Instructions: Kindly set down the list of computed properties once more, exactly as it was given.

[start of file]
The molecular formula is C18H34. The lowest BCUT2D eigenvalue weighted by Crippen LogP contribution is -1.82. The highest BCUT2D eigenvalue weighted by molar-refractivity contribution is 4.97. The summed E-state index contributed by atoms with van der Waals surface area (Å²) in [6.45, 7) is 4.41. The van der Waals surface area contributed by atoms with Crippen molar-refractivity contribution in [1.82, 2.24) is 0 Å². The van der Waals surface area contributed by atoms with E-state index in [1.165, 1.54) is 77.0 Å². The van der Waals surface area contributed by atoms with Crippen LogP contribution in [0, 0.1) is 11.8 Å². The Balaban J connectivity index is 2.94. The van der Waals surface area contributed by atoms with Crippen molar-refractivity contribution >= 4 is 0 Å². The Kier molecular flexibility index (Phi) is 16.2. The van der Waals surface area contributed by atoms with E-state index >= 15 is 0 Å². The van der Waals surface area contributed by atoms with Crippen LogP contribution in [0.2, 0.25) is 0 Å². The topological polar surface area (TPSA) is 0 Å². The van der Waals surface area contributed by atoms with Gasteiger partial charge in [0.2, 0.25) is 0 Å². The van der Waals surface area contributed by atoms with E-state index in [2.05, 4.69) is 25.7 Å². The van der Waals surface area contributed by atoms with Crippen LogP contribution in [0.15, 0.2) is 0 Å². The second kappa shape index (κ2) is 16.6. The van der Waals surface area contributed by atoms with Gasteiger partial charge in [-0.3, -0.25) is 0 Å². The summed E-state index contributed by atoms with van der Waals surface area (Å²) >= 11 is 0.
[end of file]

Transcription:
The molecular formula is C18H34. The lowest BCUT2D eigenvalue weighted by Crippen LogP contribution is -1.82. The highest BCUT2D eigenvalue weighted by molar-refractivity contribution is 4.97. The summed E-state index contributed by atoms with van der Waals surface area (Å²) in [6.45, 7) is 4.41. The van der Waals surface area contributed by atoms with Crippen molar-refractivity contribution in [1.82, 2.24) is 0 Å². The van der Waals surface area contributed by atoms with E-state index in [1.165, 1.54) is 77.0 Å². The van der Waals surface area contributed by atoms with Crippen LogP contribution in [0, 0.1) is 11.8 Å². The Balaban J connectivity index is 2.94. The van der Waals surface area contributed by atoms with Crippen molar-refractivity contribution >= 4 is 0 Å². The Kier molecular flexibility index (Phi) is 16.2. The van der Waals surface area contributed by atoms with E-state index >= 15 is 0 Å². The van der Waals surface area contributed by atoms with Crippen LogP contribution in [0.2, 0.25) is 0 Å². The topological polar surface area (TPSA) is 0 Å². The van der Waals surface area contributed by atoms with Gasteiger partial charge in [0.2, 0.25) is 0 Å². The van der Waals surface area contributed by atoms with E-state index in [2.05, 4.69) is 25.7 Å². The van der Waals surface area contributed by atoms with Crippen LogP contribution in [0.15, 0.2) is 0 Å². The second kappa shape index (κ2) is 16.6. The van der Waals surface area contributed by atoms with Gasteiger partial charge in [-0.3, -0.25) is 0 Å². The summed E-state index contributed by atoms with van der Waals surface area (Å²) >= 11 is 0.